Larbert Iron Works

  • Larbert Iron & Stove Works
  • Colonial Works
Dobbie Forbes & Co Ltd   1872-1959
Callendar Abbots & Dobbie Forbes Ltd1959-1961
Larbert Foundry Ltd1961-1963
Aga Heating Appliances
Glynwed (Larbert)1963 –
Illus: 1947/52 Ordnance Survey Maps (National Library of Scotland).

Sites & Monuments Record

Foundry Loan, LarbertSMR 697NS 859 828


1872: Firm started by three co-directors, Richard Dobbie, Mr Dick his brother-in-law; and James Forbes. Richard Dobbie had started work as a moulder in the Camelon Foundry and moved to George Ure’s foundry in Bonnybridge in 1860.  He left to become assistant warehouse manager at Smith and Wellstood in 1864 and became the warehouse manager in 1867.  In 1869 he was unfairly dismissed due to his intention of establishing a foundry of his own.  He then set up business as a dealer in stoves as Dobbie and Rennie, and then as Robert Dobbie.   His goods were made by Crosthwaite at the Union Foundry, Camelon.  James Forbes had also worked at the Bonnybridge foundry, before becoming a junior partner in a nailmaking business at Portdownie owned by James Jones.  He had met Richard Dobbie in Ure’s moulding shop, and together they manufactured American stoves using Smith and Wellstood’s products as patterns – with the name filed off.  They were consequently taken to court but had no real case to answer as the stoves had come from America anyway.  Building work began in February 1872 and the first cast took place a mere six weeks later.  There was accommodation for only 16 moulders.

1879: Partners now Robert Dobbie, James Couper of Glasgow and William Dick.  Richard Dobbie held the rank of Major in the Stirlingshire Rifle Volunteers.  George Dobbie of Camelon, departmental manager.

1884: In November the old established concern of Allan & McRuer in Glasgow was purchased.  Business was conducted there as the Heela Foundry Co. 

Products included the Larbert range, Livingstone stoves, Stanley, Burton ranges, Markham, Enchantress, Sweet Home, Quartette, Duet fires.  They also made garden rollers and furniture, Farmers portable laundry boilers, etc.

1885: New design of cupola fitted with Stewart’s patent receiver, first tapped by “Auld Dickie”.  Melting 200 tons of metal per month.  James Forbes emigrated to Australia in 1885.

1888: Colonial Foundry on a site adjacent to the Larbert Foundry taken over to complete special orders.

1890s: At the beginning of 1894 the firm purchased a foundry in Alloa and made additions and alterations to it. The main products remained stoves and ranges.  The portable Larbert stoves sold particularly well in the Empire.  In 1895 the warehouse and fitting space were extended.  The old Larbert School was bought and converted into a recreation centre for the employees, complete with billiard tables.  George Dobbie now works manager.

1892: Two new furnaces opened.  Their blast supply was maintained from a blower and engine combined – a Root’s Patent Acme Blower No. N.  Furnaces used on alternative days and able of melting 12 tons of iron and coke per hour, with further capacity built in.  Steam hoist for the charge.  The furnaces were 45ft high with an internal diameter of 3ft 10ins and had six tuyeres to provide the blast.  The average output for the first year was 85 tons per day.  The area of the moulding shops was doubled and expansion begun towards the buildings of the Colonial Works.

1896-9: Moulding shop extended and a new one of four roofs erected, measuring 170 x 120ft.  Also a new three-storey warehouse, 270 x 32ft, facing the railway.  New shed, 400 x 30 ft at the railway loading bank capable of taking 35 wagons.  New boiler with 136ft high chimney and a new blower installed.  Entire works lighted by electricity.  12 more acres of land acquired to the north adjacent to the railway, ready for future expansion.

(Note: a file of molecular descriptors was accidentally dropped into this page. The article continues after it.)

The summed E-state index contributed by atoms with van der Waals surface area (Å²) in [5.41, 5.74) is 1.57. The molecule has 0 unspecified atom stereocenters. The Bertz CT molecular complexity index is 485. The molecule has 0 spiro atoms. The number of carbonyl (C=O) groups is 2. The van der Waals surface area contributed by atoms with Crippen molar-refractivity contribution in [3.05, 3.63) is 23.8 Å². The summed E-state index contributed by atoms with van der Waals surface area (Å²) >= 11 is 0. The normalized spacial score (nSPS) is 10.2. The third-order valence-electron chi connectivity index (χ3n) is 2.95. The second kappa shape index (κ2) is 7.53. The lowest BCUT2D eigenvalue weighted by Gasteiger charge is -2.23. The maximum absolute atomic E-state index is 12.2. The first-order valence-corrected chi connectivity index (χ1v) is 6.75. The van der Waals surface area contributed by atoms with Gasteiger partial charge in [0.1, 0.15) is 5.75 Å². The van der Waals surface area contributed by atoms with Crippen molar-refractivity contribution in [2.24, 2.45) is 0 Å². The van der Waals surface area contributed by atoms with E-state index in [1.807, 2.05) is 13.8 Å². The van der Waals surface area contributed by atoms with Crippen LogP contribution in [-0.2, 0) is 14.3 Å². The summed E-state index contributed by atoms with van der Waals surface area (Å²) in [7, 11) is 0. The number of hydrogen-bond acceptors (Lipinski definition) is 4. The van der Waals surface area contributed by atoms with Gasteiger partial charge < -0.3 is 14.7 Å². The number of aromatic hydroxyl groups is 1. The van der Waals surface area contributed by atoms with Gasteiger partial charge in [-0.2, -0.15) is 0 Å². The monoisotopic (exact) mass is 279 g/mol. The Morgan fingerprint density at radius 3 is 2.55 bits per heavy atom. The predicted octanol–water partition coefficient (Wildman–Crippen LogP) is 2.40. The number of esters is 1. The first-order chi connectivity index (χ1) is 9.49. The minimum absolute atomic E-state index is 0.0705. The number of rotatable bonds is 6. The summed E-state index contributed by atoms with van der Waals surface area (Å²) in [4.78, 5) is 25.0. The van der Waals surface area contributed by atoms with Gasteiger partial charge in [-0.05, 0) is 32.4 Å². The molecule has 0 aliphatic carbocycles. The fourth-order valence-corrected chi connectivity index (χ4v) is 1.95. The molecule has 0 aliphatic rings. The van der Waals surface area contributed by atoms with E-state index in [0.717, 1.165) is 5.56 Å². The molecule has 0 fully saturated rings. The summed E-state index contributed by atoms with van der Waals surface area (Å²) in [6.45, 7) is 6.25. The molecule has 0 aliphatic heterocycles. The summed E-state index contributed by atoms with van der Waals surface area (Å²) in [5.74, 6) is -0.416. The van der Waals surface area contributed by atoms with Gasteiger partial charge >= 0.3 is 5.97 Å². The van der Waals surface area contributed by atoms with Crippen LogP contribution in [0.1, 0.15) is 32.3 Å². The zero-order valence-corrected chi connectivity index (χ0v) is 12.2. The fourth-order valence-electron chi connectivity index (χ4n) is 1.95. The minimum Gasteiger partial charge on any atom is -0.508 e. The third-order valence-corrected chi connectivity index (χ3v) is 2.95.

1900: Dobbie Hall gifted to the parishioners of Larbert.  John Cameron Walker of Stirling and George Dobbie assumed into partnership.

1908: Major Dobbie died.

1928: Two years of decline were followed by government orders.  Two co-partners, George Dobbie and J Cameron Walker.  The survivor of these two was to become sole proprietor – this led to lack of investment.

1932: November, George Dobbie died and Walker took over.

1934: March, J Cameron Walker died, and his son J Reed Walker took control.

1934: April.  Allied Ironfounders took over with Walker as manager, still called Dobbie Forbes & Co Ltd with a capital of 1,000 £1 shares, of which 998 were held by Allied.  John Alexander Brown (1 share), Howard John Kennard, William Hogg Smith and John Reid Walker (1 share) as directors.

1935: Fire in moulding shop.

1954: RL Hunter appointed a director.

1955:  March, JA Brown retired.  JR Walker resigned as secretary and was replaced by JA McOustra.

1959: Amalgamated with Callendar Abbots to become known as Callendar Abbots and Dobbie Forbes Ltd.  The Larbert foundry had closed in 1958.

1960: WH Smith retired in March.

1961: As part of the rationalisation by Allied Ironfounders, the works were completely rebuilt on the 18 acre site at a cost of £500,000.  Workers at Callendar Abbots and at the Forth & Clyde & Sunnyside Works were transferred to the new foundry.  RL Hunter, the managing director of the Northern Group of Allied, had argued for the reinvestment.  The works included an enamelling shop for cast iron and sheet steel components.  The main products were to be mass produced space heaters, fireplaces, cookers and building materials.  Trade names included Rayburn, Marvec and Lowburn.  JR Walker, the managing director of Callendar Abbots, and AD Brown of the Forth & Clyde & Sunnyside became directors of a new company called “Larbert Foundry Ltd”.

1963:  Larbert Foundry Ltd voluntarily wound up and the site operated as Glynwed.

2001: Closed.


  • 1874: 40
  • 1879: 150
  • 1885: 150
  • 1892: 500 (of which 200 moulders) + 100 at Glasgow
  • 1907: 600-700

1913: 600

G.B. Bailey, 2021